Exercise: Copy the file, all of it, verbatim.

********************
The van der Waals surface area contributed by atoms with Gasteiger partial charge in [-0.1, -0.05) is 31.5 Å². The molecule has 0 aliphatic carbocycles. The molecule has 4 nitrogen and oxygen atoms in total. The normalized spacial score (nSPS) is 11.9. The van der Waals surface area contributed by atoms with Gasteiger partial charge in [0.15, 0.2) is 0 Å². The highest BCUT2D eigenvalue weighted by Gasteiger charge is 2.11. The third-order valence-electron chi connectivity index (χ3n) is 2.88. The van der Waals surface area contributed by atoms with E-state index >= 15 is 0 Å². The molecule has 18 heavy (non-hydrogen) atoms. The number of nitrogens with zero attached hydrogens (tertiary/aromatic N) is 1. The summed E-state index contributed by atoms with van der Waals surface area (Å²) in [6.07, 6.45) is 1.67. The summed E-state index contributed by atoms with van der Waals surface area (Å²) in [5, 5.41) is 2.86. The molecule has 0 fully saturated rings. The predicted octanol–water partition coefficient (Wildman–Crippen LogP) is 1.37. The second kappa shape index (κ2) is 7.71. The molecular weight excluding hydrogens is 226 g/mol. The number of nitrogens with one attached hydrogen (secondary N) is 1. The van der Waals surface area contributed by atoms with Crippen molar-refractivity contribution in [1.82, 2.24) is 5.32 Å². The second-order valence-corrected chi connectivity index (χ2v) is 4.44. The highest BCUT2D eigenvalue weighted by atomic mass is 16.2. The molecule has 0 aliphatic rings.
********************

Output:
The van der Waals surface area contributed by atoms with Gasteiger partial charge in [-0.1, -0.05) is 31.5 Å². The molecule has 0 aliphatic carbocycles. The molecule has 4 nitrogen and oxygen atoms in total. The normalized spacial score (nSPS) is 11.9. The van der Waals surface area contributed by atoms with Gasteiger partial charge in [0.15, 0.2) is 0 Å². The highest BCUT2D eigenvalue weighted by Gasteiger charge is 2.11. The third-order valence-electron chi connectivity index (χ3n) is 2.88. The van der Waals surface area contributed by atoms with E-state index >= 15 is 0 Å². The molecule has 18 heavy (non-hydrogen) atoms. The number of nitrogens with zero attached hydrogens (tertiary/aromatic N) is 1. The summed E-state index contributed by atoms with van der Waals surface area (Å²) in [6.07, 6.45) is 1.67. The summed E-state index contributed by atoms with van der Waals surface area (Å²) in [5, 5.41) is 2.86. The molecule has 0 fully saturated rings. The predicted octanol–water partition coefficient (Wildman–Crippen LogP) is 1.37. The second kappa shape index (κ2) is 7.71. The molecular weight excluding hydrogens is 226 g/mol. The number of nitrogens with one attached hydrogen (secondary N) is 1. The van der Waals surface area contributed by atoms with Crippen molar-refractivity contribution in [1.82, 2.24) is 5.32 Å². The second-order valence-corrected chi connectivity index (χ2v) is 4.44. The highest BCUT2D eigenvalue weighted by atomic mass is 16.2. The molecule has 0 aliphatic rings.